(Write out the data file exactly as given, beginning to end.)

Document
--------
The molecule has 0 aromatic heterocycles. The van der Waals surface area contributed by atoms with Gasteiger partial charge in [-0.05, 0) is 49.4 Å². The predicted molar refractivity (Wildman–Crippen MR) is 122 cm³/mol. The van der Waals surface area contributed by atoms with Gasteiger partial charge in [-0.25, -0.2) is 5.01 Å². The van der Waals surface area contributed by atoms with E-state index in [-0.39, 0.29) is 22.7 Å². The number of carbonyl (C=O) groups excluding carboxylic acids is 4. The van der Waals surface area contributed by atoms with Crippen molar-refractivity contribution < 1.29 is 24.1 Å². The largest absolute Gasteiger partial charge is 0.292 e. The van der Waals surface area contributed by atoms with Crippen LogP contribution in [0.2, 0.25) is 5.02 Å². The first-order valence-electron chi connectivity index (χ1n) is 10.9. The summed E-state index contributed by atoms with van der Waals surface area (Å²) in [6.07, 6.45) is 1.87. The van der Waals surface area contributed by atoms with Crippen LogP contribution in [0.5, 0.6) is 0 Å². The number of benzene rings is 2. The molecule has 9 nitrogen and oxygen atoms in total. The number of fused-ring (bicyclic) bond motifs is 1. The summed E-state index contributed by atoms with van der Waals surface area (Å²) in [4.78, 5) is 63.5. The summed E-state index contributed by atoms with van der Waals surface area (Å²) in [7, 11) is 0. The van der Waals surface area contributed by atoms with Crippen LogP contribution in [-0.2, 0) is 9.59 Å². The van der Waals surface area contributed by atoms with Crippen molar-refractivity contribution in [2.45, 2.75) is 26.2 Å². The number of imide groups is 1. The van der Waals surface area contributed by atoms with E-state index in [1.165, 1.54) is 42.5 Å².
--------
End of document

The molecule has 0 aromatic heterocycles. The van der Waals surface area contributed by atoms with Gasteiger partial charge in [-0.05, 0) is 49.4 Å². The predicted molar refractivity (Wildman–Crippen MR) is 122 cm³/mol. The van der Waals surface area contributed by atoms with Gasteiger partial charge in [-0.25, -0.2) is 5.01 Å². The van der Waals surface area contributed by atoms with E-state index in [-0.39, 0.29) is 22.7 Å². The number of carbonyl (C=O) groups excluding carboxylic acids is 4. The van der Waals surface area contributed by atoms with Crippen molar-refractivity contribution < 1.29 is 24.1 Å². The largest absolute Gasteiger partial charge is 0.292 e. The van der Waals surface area contributed by atoms with Crippen LogP contribution in [0.2, 0.25) is 5.02 Å². The first-order valence-electron chi connectivity index (χ1n) is 10.9. The summed E-state index contributed by atoms with van der Waals surface area (Å²) in [6.07, 6.45) is 1.87. The van der Waals surface area contributed by atoms with Crippen LogP contribution in [0.5, 0.6) is 0 Å². The number of benzene rings is 2. The molecule has 9 nitrogen and oxygen atoms in total. The number of fused-ring (bicyclic) bond motifs is 1. The summed E-state index contributed by atoms with van der Waals surface area (Å²) in [4.78, 5) is 63.5. The summed E-state index contributed by atoms with van der Waals surface area (Å²) in [7, 11) is 0. The van der Waals surface area contributed by atoms with Crippen LogP contribution in [-0.2, 0) is 9.59 Å². The van der Waals surface area contributed by atoms with Crippen molar-refractivity contribution in [2.45, 2.75) is 26.2 Å². The number of imide groups is 1. The van der Waals surface area contributed by atoms with E-state index in [1.165, 1.54) is 42.5 Å².